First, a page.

NotesFAQContact Us
Search Tips
ERIC Number: ED569691
Record Type: Non-Journal
Publication Date: 2014
Pages: 80
Abstractor: As Provided
Reference Count: N/A
ISBN: 978-1-3039-3506-0
Factors Associated with Incomplete Reporting of HIV and AIDS by Uganda's Surveillance System
Akankunda, Denis B.
ProQuest LLC, Dr.P.H. Dissertation, State University of New York at Albany
Background: Over the last 20 years, Uganda has piloted and implemented various management information systems (MIS) for better surveillance of HIV/AIDS. With support from the United States Government, Uganda introduced the District Health Information Software 2 (DHIS2) in 2012. However, districts have yet to fully adapt to this system given a 70.2% reporting completeness achieved nationally between April-June 2013. Objectives: To examine factors associated with districts' incomplete reporting of HIV/AIDS data through DHIS2 and suggest policy recommendations. Methods: The study has one dependent variable: Districts' reporting completeness and four independent variables. 1.) Number of client visits; 2.) number of district health units; 3.) number of NGOs delivering HIV and AIDS services; and 4.) regional location of districts. These variables constituted overall study of reporting completeness obtained from "inpatient," "outpatient," and "maternal newborn health" by districts. Results: Districts that recorded the lowest number of client visits (under 2500) achieved the highest mean reporting completeness (81.6%), whereas a range of 2501-5000, or over 5001 client visits recorded 72.4% and 51.7% respectively. The higher the number of client visits the lower the reporting completeness (p < 0.0005). Districts that were receiving support from only one NGO recorded a mere 56.7% whereas those from two recorded 67.2%. Districts supported by over three NGOs had the highest (80.6%) mean reporting completeness score. The number of NGOs was statistically associated with reporting completeness p < 0.0005). The number of health units operated by a district was also significantly associated with reporting completeness (p < 0.0005). A consistent increase in the number of health units was associated with a consistent decrease in mean reporting completeness. The regional location of a district was not associated with reporting completeness (p = 0.674). Conclusion: The study recommended: districts with higher patient volume for HIV and AIDS services should be identified and targeted with additional NGO support; future NGOs support should be directed to districts that are operating over 40 health units. Incomplete reporting undermines evidence-based planning and service delivery for HIV prevention and antiretroviral therapy for all eligible population. [The dissertation citations contained here are published with the permission of ProQuest LLC. Further reproduction is prohibited without permission. Copies of dissertations may be obtained by Telephone (800) 1-800-521-0600. Web page:]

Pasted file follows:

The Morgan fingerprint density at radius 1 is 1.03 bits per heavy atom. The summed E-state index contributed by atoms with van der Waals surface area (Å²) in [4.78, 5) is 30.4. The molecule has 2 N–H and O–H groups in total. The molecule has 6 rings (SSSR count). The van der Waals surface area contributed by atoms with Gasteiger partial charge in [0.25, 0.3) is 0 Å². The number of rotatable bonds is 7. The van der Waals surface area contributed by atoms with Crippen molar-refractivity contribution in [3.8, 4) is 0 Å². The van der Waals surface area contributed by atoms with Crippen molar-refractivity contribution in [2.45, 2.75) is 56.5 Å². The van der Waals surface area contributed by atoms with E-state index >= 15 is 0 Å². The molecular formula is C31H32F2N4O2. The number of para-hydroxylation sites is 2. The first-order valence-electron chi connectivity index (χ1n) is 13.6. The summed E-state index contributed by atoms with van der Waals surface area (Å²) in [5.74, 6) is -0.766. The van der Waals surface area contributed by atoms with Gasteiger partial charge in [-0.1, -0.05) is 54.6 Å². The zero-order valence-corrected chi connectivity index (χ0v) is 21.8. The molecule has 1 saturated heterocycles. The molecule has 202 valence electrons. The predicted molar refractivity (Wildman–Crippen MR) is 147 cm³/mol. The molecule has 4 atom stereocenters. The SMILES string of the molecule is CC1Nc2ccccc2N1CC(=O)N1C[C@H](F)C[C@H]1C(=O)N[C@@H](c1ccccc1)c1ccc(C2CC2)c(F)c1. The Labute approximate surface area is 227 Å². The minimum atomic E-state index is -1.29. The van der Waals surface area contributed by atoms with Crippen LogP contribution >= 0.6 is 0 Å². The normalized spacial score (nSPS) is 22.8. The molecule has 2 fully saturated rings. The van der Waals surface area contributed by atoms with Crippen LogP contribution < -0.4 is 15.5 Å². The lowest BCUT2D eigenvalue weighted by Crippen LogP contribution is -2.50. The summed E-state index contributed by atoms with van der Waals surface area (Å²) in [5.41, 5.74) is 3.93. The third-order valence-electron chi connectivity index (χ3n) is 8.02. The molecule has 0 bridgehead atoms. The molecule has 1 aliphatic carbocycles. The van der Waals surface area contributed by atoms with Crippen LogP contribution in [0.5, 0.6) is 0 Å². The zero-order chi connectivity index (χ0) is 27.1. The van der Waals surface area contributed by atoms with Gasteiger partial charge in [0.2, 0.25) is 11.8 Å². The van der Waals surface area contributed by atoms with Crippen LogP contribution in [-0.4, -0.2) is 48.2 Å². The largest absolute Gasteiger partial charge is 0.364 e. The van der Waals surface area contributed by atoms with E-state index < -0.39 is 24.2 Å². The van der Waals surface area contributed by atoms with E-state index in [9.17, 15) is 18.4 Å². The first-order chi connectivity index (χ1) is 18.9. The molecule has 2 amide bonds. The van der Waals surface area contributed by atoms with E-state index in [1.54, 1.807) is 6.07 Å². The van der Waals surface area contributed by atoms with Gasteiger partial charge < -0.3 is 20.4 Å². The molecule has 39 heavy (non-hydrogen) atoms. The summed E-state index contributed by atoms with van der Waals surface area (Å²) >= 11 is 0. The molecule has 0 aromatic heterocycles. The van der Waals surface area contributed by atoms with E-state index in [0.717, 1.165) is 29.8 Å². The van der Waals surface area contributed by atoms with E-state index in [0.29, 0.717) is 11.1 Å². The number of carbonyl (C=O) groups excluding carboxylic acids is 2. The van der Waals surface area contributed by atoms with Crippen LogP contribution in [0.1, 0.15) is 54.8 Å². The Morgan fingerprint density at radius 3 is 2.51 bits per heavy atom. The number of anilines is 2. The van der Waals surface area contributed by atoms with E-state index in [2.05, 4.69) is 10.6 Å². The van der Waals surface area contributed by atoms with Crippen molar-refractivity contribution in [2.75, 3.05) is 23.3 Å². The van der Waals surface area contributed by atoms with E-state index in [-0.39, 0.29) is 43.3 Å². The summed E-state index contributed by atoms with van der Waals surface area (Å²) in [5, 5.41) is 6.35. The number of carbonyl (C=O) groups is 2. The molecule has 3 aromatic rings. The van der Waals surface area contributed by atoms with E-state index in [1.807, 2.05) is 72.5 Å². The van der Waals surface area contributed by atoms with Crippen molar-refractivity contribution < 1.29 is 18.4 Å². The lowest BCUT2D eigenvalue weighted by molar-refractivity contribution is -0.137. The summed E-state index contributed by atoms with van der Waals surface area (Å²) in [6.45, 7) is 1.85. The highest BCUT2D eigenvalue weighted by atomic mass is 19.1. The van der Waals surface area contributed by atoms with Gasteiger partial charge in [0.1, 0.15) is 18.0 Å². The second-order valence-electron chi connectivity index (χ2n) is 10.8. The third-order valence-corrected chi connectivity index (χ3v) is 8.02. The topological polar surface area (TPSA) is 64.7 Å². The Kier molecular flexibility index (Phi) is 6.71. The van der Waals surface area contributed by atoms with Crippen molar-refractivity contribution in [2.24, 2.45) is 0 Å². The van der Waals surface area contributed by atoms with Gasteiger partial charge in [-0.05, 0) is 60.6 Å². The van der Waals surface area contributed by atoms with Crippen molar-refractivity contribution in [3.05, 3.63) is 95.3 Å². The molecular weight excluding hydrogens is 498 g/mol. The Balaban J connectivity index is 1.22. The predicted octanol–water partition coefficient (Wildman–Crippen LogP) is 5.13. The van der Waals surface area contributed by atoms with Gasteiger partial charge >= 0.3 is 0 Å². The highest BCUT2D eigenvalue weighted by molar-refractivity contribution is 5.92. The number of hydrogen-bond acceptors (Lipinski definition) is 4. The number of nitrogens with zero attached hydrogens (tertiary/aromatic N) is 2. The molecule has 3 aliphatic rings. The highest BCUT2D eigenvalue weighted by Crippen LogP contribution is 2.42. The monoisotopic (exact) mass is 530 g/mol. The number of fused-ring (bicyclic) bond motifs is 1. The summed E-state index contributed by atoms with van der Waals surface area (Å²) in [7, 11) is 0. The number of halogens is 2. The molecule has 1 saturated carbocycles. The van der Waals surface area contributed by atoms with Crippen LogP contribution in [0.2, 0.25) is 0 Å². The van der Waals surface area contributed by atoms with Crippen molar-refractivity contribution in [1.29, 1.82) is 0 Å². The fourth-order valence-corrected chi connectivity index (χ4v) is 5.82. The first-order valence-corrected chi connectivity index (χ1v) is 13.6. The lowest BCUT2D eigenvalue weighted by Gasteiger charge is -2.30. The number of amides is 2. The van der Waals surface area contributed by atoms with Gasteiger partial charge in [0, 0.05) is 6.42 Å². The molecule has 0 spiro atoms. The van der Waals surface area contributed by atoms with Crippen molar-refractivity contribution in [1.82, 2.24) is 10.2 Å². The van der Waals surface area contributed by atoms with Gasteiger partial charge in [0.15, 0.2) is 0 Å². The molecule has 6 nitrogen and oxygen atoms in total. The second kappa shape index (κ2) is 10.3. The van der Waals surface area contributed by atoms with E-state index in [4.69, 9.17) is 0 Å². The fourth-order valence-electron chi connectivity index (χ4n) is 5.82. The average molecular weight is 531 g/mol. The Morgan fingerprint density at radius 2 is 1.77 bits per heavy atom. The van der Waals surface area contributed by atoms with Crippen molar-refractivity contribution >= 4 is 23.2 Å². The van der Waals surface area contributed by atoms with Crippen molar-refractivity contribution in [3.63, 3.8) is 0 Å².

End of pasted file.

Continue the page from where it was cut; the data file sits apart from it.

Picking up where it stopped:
ProQuest LLC. 789 East Eisenhower Parkway, P.O. Box 1346, Ann Arbor, MI 48106. Tel: 800-521-0600; Web site:
Publication Type: Dissertations/Theses - Doctoral Dissertations
Education Level: N/A
Audience: N/A
Language: English
Sponsor: N/A
Authoring Institution: N/A
Identifiers - Location: Uganda